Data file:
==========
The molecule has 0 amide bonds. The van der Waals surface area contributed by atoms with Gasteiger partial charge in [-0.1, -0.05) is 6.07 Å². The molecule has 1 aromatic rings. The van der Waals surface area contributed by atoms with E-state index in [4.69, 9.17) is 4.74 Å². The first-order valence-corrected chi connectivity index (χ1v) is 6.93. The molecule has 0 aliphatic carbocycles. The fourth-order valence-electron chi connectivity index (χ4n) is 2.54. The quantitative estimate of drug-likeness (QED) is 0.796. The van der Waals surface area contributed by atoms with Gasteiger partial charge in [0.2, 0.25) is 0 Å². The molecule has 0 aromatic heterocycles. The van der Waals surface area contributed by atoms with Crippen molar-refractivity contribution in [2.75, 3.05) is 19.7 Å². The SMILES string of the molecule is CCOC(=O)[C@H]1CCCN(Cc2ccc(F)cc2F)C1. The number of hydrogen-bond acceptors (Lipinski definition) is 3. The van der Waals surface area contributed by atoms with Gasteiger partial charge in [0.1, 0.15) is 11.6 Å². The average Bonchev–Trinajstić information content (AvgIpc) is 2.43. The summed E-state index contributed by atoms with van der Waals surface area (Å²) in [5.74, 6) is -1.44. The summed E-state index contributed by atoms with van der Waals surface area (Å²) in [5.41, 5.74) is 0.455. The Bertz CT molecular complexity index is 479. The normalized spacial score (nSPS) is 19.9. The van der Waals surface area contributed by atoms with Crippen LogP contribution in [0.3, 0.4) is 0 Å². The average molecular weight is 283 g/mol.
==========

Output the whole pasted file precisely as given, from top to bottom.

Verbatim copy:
The molecule has 0 amide bonds. The van der Waals surface area contributed by atoms with Gasteiger partial charge in [-0.1, -0.05) is 6.07 Å². The molecule has 1 aromatic rings. The van der Waals surface area contributed by atoms with E-state index in [4.69, 9.17) is 4.74 Å². The first-order valence-corrected chi connectivity index (χ1v) is 6.93. The molecule has 0 aliphatic carbocycles. The fourth-order valence-electron chi connectivity index (χ4n) is 2.54. The quantitative estimate of drug-likeness (QED) is 0.796. The van der Waals surface area contributed by atoms with Gasteiger partial charge in [0.2, 0.25) is 0 Å². The molecule has 0 aromatic heterocycles. The van der Waals surface area contributed by atoms with Crippen molar-refractivity contribution in [2.75, 3.05) is 19.7 Å². The SMILES string of the molecule is CCOC(=O)[C@H]1CCCN(Cc2ccc(F)cc2F)C1. The number of hydrogen-bond acceptors (Lipinski definition) is 3. The van der Waals surface area contributed by atoms with Gasteiger partial charge in [0.1, 0.15) is 11.6 Å². The average Bonchev–Trinajstić information content (AvgIpc) is 2.43. The summed E-state index contributed by atoms with van der Waals surface area (Å²) in [5.74, 6) is -1.44. The summed E-state index contributed by atoms with van der Waals surface area (Å²) in [5.41, 5.74) is 0.455. The Bertz CT molecular complexity index is 479. The normalized spacial score (nSPS) is 19.9. The van der Waals surface area contributed by atoms with Crippen LogP contribution in [0.3, 0.4) is 0 Å². The average molecular weight is 283 g/mol.